Much Ado About Bird Flu
Fatbirder?s especially commissioned fact fileWhile evidently viewed as a distant issue to most birders as it circulated in east Asia (since 1996, but especially during 2003/2004), the H5N1 form of bird flu has hit the headlines with outbreaks reaching eastern Europe. Various news reports tell of fears that this bird flu could transform into a human pandemic virus, causing many tens of millions of human deaths.
Migratory birds are fingered for spreading flu: there are fears that waterfowl from Russia might bring H5N1 to western Europe, also – eventually – to the US.
Here, at Fatbirder’s request, is an attempt at some perspective – a view from Hong Kong, where H5N1 became the first flu known to transmit directly from poultry to humans (killing six of 18 people known to have become infected, in 1997); Hong Kong also became the first place to blame wild birds for spreading H5N1.Bird flus, human flus, disease factories, and evolutionary biology
Bird flus are common – but naturally occurring forms are typically mild, causing few or no apparent problems. (Only known natural outbreak causing mortality was in Common Terns at a colony in South Africa, in 1961.) Waterfowl – ducks, geese and swans – are among the main carriers of bird flus, which is transmitted through faeces.
Bird flus can infect poultry; and can occasionally then evolve to become virulent, highly pathogenic strains, perhaps best termed Poultry Flu. Hitherto, outbreaks have been halted by slaughtering infected flocks, so exterminating the strains. But the now infamous H5N1 strain has survived for almost a decade since being first discovered in a farm goose in south China in 1996.
This evolution to virulence fits the predictions of evolutionary biology: if a disease such as flu can (readily) transmit from even very sick individuals, it can evolve to become more dangerous. This was evidently the case on the Western Front of World War One, where flu evolved into a lethal form that was very efficient at transmitting between, and even killing, people. It’s also the situation in poultry farms.
So, evolutionary biology predicts wild bird flus will be mild, as is the case. And, wild birds should be highly inefficient at harbouring H5N1 – since Dead Ducks Don’t Fly. Indeed, a Wildlife Conservation Society team investigating outbreaks in Mongolia concluded the disease was “self-limiting” in wild birds.Wild Birds as Scapegoats
When Hong Kong experienced die-offs among ornamental waterfowl in two urban parks, caused by H5N1 in 2002/2003, the government was quick to blame wild birds. But evidence for this is scant; and the conclusion apparently ignored outbreaks around the same time in local farms, while the tens of thousands of wild waterbirds at nearby Deep Bay were unaffected (thousands of wild birds have been tested for H5N1 here; and while it has been found in a handful of dead birds, no healthy birds have tested positive).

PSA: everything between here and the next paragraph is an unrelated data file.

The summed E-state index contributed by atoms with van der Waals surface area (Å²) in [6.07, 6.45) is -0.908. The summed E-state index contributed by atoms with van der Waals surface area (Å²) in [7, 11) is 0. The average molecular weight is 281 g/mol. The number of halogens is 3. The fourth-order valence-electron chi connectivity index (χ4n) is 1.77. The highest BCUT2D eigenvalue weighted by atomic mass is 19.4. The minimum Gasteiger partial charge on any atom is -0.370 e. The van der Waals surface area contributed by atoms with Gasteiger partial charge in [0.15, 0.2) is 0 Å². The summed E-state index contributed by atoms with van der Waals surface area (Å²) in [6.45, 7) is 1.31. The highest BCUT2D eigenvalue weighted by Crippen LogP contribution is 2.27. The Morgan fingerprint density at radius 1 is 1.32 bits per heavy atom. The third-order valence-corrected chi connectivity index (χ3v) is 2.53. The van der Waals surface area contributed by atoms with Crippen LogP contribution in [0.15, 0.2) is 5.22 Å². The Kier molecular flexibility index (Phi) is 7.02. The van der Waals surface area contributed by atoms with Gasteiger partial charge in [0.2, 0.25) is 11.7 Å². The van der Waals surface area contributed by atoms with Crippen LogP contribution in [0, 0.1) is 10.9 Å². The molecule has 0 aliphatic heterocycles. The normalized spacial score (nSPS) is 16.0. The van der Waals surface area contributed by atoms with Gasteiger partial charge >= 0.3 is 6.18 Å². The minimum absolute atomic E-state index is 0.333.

During 2003/2004, H5N1 spread quickly and widely in east Asia. Again, wild birds were typically blamed; but again, the evidence was scant, or even downright contradicted notions birds were really to blame. Instead, it seemed wild birds were victims, not vectors.
The outbreaks from spring 2005 have likewise been (mostly) blamed on migrating birds. Here, it seems they may be responsible for outbreaks in Mongolia and Romania; but this is perhaps not certain.
H5N1 is not the only highly pathogenic influenza strain whose spread has been blamed on wild birds, or for which wild birds have looked like potential vectors. There have been such cases in the US/Mexico, in Australia, and the Netherlands. In each case, wild birds were exonerated.
Instead, trade – both legal and illegal, involving poultry and wild birds – seems the real culprit for moving Poultry Flu. Is Birding Safe?
With low numbers of wild birds known to be infected by H5N1 – even in east Asia – and (all?) of these sick birds quickly dying, birding is surely safe.
Are We All Going to Die?
As mentioned above, it appears unlikely or even impossible for a monster flu to evolve today. With H5N1 transmitting only with great difficulty between humans, even a pandemic of any sort is perhaps unlikely. Fingers crossed!
For further information take a look at:
Dead Ducks Don’t Fly – mainly re 2003/2004 outbreaks in Asia http://www.drmartinwilliams.com/birdflu/birdfluintro.html
H5N1 Poultry Flu and migratory birds forum http://www.drmartinwilliams.com/index.php?option=com_simpleboard&Itemid=137&func=showcat&catid=7
Birds Korea and Poultry Flu http://www.birdskorea.org/poultryflu_mainpage.asp
Birds Korea Poultry Flu Position Statement http://www.birdskorea.org/fluupdatesept05.asp
Avian influenza and birdwatchers http://www.bto.org/survey/webs/avianinfluenza.htm
This article was written by: Dr Martin Williams - Hong Kong
4th July 2014